In contrast austenitic steels only show a gradual fall in the impact toughness value and are still well above 100 J at -196 deg C.

    Another factor in affecting the choice of steel at low temperature is the ability to resist transformation from austenite to martensite. 

  • Is stainless steel non-magnetic?

    It is commonly stated that “stainless steel is non-magnetic”. This is not strictly true and the real situation is rather more complicated. The degree of magnetic response or magnetic permeability is derived from the microstructure of the steel. A totally non-magnetic material has a relative magnetic permeability of 1. Austenitic structures are totally non-magnetic and so a 100% austenitic stainless steel would have a permeability of 1. In practice this is not achieved. There is always a small amount of ferrite and/or martensite in the steel and so permeability values are always above 1. Typical values for standard austenitic stainless steels can be in the order of 1.05 – 1.1.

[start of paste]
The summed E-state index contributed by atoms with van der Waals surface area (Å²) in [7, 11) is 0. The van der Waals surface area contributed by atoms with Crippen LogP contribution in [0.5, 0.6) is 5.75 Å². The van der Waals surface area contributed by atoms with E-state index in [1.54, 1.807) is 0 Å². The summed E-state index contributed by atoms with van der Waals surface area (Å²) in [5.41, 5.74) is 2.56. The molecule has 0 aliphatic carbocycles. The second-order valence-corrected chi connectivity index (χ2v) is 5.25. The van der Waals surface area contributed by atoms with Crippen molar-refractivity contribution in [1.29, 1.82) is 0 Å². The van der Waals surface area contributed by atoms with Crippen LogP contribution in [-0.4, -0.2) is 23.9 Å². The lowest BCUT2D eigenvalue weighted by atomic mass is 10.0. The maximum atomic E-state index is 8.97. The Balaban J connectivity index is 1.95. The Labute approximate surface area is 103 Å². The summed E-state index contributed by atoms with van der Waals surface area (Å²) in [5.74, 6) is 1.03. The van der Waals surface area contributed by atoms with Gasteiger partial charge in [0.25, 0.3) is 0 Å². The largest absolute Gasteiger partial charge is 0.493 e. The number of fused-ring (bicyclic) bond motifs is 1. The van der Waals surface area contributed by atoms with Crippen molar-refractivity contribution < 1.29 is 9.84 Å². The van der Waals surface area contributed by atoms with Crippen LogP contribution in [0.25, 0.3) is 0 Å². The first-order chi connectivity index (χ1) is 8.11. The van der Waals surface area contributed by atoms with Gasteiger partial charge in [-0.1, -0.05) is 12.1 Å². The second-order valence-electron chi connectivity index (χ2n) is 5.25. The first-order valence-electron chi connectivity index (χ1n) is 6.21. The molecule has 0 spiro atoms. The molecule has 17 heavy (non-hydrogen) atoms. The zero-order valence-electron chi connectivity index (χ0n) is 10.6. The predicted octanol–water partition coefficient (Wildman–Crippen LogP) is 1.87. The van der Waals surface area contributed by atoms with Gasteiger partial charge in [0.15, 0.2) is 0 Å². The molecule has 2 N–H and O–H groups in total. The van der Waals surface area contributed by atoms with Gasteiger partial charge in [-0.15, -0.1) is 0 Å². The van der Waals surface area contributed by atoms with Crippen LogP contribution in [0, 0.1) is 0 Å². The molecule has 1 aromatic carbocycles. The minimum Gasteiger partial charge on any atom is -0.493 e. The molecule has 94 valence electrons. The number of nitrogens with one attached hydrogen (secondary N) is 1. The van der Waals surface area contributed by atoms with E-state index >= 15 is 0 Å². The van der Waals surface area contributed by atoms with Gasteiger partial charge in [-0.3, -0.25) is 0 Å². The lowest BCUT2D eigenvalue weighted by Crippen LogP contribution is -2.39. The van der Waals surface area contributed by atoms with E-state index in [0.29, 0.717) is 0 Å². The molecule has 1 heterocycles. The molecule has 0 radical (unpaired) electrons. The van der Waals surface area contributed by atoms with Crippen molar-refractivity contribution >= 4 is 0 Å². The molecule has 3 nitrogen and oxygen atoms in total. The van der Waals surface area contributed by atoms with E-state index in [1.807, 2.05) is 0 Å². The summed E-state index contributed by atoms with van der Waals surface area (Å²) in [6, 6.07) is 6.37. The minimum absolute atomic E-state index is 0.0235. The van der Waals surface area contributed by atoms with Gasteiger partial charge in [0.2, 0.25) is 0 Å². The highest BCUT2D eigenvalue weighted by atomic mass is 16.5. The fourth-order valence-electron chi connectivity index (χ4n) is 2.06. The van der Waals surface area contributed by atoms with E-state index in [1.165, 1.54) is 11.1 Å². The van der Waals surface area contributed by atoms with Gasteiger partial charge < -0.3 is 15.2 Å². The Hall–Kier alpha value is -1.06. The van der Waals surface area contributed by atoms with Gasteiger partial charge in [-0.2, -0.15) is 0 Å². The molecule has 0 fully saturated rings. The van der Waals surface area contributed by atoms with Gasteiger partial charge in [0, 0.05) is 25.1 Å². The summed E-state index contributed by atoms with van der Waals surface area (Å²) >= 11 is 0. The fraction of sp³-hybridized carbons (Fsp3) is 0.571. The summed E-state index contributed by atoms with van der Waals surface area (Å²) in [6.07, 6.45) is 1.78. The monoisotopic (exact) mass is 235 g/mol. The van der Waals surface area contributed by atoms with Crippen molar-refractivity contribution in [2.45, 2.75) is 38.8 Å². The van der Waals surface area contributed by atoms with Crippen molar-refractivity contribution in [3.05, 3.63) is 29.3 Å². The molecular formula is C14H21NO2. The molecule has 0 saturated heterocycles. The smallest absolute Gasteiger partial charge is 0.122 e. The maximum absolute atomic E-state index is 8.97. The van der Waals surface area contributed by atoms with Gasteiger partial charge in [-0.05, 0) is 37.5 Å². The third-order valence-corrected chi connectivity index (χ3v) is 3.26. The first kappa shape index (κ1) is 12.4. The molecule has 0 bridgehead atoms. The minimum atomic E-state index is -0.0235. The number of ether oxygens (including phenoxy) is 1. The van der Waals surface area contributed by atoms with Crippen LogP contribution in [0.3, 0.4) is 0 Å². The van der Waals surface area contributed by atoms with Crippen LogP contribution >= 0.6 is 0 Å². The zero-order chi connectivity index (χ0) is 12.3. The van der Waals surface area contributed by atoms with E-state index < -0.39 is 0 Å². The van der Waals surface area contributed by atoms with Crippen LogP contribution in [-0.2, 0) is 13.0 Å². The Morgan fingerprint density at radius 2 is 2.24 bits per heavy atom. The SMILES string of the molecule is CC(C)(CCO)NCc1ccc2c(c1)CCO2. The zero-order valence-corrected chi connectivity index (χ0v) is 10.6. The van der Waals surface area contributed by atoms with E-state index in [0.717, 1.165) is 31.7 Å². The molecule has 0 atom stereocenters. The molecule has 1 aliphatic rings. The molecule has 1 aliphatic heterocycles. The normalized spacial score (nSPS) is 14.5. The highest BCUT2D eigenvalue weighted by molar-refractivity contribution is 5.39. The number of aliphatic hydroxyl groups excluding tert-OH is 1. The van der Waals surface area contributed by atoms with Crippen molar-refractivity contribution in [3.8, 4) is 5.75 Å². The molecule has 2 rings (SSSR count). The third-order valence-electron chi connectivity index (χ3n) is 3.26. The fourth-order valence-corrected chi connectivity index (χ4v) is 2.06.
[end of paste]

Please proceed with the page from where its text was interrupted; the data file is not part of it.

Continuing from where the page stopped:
It is possible for the magnetic permeability of austenitic steels to be changed during processing. For example, cold work and welding are liable to increase the amount of martensite and ferrite respectively in the steel. A familiar example is in a stainless steel sink where the flat drainer has little magnetic response whereas the pressed bowl has a higher response due to the formation of martensite particularly in the corners.

    In practical terms, austenitic stainless steels are used for “non-magnetic” applications, for example magnetic resonance imaging (MRI). In these cases, it is often necessary to agree a maximum magnetic permeability between customer and supplier. It can be as low as 1.004.

    Martensitic, ferritic, duplex and precipitation hardening steels are magnetic.